College Plans Three Spring Break Trips for 2012

by Rashad Mulla

College Plans Three Spring Break Trips for 2012
Munich, Germany

In the middle of 2011's long, hot summer, the College of Humanities and Social Sciences planned ahead to create engaging educational opportunities across the globe. As part of the college’s extensive study abroad offerings, faculty members will lead three weeklong trips during spring break in March 2012.

Marion Deshmukh, Robert T. Hawkes Professor of History, will lead a trip to Germany from March 9-17. The delegation will visit Munich, Berlin, Potsdam and other locations, and tour some of the country's important sites. Some of these landmarks include the Reichstag (the parliament of the German Reich from the late 1800s to the mid-1900s), the Berlin Wall border area, the Museum of German History, the Jewish Museum, the house of Impressionist painter Max Liebermann, Munich University, Nypmhenburg Palace, the Olympic Stadium, and Linderhof and Neuschwanstein - two of “Mad” King Ludwig of Bavaria’s castles.

The group will benefit from the hands-on exposure of studying in Germany, while relying on the expertise of Deshmukh and her Berlin-based contacts.

“The beauty of university study tours is that there is absolutely nothing like combining on-site visits and talks by experts to learn about the rich history and culture of Germany, from the Middle Ages to the present,” Deshmukh said.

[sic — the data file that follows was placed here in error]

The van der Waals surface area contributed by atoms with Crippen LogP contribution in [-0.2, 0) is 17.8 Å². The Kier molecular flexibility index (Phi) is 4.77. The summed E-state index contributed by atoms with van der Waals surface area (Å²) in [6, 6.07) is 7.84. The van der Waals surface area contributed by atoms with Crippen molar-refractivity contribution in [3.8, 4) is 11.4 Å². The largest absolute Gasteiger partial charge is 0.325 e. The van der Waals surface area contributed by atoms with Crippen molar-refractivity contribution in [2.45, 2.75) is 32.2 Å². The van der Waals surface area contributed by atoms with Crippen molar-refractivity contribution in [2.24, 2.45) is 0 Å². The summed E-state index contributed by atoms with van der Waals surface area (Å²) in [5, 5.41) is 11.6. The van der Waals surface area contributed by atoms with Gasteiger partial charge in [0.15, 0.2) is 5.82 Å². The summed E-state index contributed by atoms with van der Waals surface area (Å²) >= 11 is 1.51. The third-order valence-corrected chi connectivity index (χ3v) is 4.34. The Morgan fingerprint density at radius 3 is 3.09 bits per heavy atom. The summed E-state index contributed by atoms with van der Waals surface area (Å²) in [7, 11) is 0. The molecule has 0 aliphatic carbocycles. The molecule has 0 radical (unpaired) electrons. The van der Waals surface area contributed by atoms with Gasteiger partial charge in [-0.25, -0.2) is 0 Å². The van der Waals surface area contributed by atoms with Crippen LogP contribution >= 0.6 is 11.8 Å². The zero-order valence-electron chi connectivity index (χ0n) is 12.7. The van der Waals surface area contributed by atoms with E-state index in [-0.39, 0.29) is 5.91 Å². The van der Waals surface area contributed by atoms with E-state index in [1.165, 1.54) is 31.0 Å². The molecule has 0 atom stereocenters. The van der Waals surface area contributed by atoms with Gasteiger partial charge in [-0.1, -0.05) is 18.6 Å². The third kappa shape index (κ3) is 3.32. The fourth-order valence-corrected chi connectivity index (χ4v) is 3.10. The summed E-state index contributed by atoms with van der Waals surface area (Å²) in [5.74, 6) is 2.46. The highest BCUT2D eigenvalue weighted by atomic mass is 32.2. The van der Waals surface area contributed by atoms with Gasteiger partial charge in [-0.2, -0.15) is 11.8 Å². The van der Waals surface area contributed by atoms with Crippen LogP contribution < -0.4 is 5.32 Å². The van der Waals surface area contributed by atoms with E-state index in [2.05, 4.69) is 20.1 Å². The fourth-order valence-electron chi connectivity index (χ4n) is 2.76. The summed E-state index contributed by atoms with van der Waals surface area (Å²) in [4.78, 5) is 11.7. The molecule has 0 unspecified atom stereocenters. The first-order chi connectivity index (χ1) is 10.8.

Char Miller, a member of the public and international affairs faculty, will be leading a trip to Greece, also from March 9-17.  His group will visit a wide variety of landmarks in the Greek capital, Athens, including the Acropolis, the Nike Temple, Constitution Square, the National Archaeological Museum, the Old Olympic Stadium, Olympia, Mount Olympus, and the Byzantine Castle of Platamonas.

For students, visiting places that they had previously only read about in class provides a texture and depth to their understanding and memory, Miller said.

"Details that might be difficult to remember or take as significant in a classroom become more obvious, important and memorable when you have seen them," he said. "In the case of Greece, the size, location and relationships between the cities greatly contributes to our understanding of the historical relationship between the cities."

Finally, Jack Censer, dean of the College of Humanities and Social Sciences, and Jane Censer, history and art history professor, will lead a study trip – to Memphis, Tennessee. In an in-depth look at one of America’s most culturally rich and dynamic cities, the program will include a tour of the National Civil Rights Museum, a visit to Graceland, a stroll on historic Beale Street, and a detour to Oxford, home of William Faulkner.

According to Dean Censer, students will learn a lot about the city’s history from experiencing it firsthand.

“This trip puts Memphis, the birthplace of rock and roll, in its geographical and historical context,” he said. “We will learn about the Memphis experience at a time when race and culture interacted in productive and problematic ways that are still evolving.”

The application deadline for these three trips is Oct. 1, 2011, and spots are limited, so reservations are first-come, first-served. The trip is open to George Mason University students, faculty, staff, alumni, and the general public.

Visit the Center for Global Education website for details.

And as Deshmukh said, "Start packing your bags!"